Police blockaded roads with trucks, tractors and barbed wire. They fired tear gas and Sharif supporters threw rocks in at least two locations near Islamabad and a bridge on the main highway leading to the capital from Pakistan’s northwest frontier. Several people were injured at each clash, Associated Press reporters said.
Protests were called for Tuesday, and a hard-line Islamic coalition allied with Sharif said it would join the demonstrations.
“This is an insult to our judiciary. This is a joke played on democracy and the constitution of Pakistan,” said Ameer ul-Azeem, the coalition spokesman.
Bhutto offers neutral stance
Not everyone condemned the departure. The opposition party led by Benazir Bhutto, another exiled former prime minister with ambitions to return for parliamentary elections, adopted a neutral stance.
Her Pakistan People’s Party said the Supreme Court “rightly ruled” that Sharif had a right to return home, but added that his reported 1999 agreement to avoid corruption charges by going into exile for a decade was a matter between him, those who helped broker the deal and Pakistan’s courts.
Sharif’s renewed exile could help clear the way for Bhutto and Musharraf to reach a power-sharing agreement.
Musharraf wants her party’s support to help him secure a new five-year presidential term when parliament elects a leader by mid-October. Bhutto wants corruption charges against her dropped and a chance to become prime minister for a third time after parliamentary elections due by mid-January.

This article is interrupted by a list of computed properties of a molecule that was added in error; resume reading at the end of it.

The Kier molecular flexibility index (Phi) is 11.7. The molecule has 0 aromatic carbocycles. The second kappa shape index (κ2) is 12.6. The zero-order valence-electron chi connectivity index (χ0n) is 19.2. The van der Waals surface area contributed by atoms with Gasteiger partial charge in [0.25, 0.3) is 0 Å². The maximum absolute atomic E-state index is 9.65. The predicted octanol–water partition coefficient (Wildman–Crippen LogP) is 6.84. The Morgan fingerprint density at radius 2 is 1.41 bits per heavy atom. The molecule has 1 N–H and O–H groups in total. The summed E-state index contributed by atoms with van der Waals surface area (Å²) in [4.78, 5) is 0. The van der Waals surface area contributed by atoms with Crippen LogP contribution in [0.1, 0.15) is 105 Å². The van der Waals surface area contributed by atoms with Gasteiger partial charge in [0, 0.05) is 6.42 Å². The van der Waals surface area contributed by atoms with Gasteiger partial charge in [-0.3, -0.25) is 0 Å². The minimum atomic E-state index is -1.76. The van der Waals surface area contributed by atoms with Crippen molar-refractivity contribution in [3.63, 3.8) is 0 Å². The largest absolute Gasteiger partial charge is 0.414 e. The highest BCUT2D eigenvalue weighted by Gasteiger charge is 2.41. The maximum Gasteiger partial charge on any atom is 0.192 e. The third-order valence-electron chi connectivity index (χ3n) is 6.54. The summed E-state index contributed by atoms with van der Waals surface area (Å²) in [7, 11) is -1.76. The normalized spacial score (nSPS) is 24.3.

Bhutto could face public criticism and dissent within her party if she teamed with Musharraf.
Musharraf and Bhutto “might think the path is now clear for them, but the longer term ramifications are going to be a new political polarization and doubts about the fairness of the electoral process,” said Rais, the political scientist in Lahore.
Other leaders under house arrest
At least four senior opposition leaders were under house arrest, among several hundred political party activists rounded up recently, officials said.
They included the head of an political alliance that supports Sharif, Qazi Hussain Ahmed; another hard-line Islamic lawmaker, Liaqat Baluch; the acting president of Sharif’s party, Javed Hashmi; and party chairman Raja Zafarul Haq, party and government officials said.
Sharif, the son of a wealthy industrialist, appointed Musharraf to the post of military chief in 1998, but his attempt to fire the general a year later triggered the coup that put Musharraf in power.
Accused of denying landing rights to a plane carrying Musharraf that was short on fuel, Sharif was jailed but later released and sent to Saudi Arabia after allegedly pledging not to return for a decade.
The government has accused Musharraf of reneging on the deal, which was reached with the assent of the Saudi government. The Saudi intelligence chief said Saturday in Islamabad that Sharif should respect the accord.
Sharif arrives in Saudi Arabia
When Sharif arrived early Monday on a Pakistan International Airlines flight from London, his jetliner was surrounded by black-uniformed commandos.
He was taken to the airport’s VIP lounge, where a senior investigator from Pakistan’s anti-corruption body accompanied by police officers served an arrest warrant.
The investigator, Azhar Mahmood Qazi, said Sharif was being arrested on money-laundering and corruption charges stemming from a sugar mill business several years ago. Sharif was accused of laundering $21.2 million, he said.
Soon after, Sharif was put on a flight to Jeddah, Saudi Arabia, and witnesses said he left that airport in a motorcade with sirens blaring.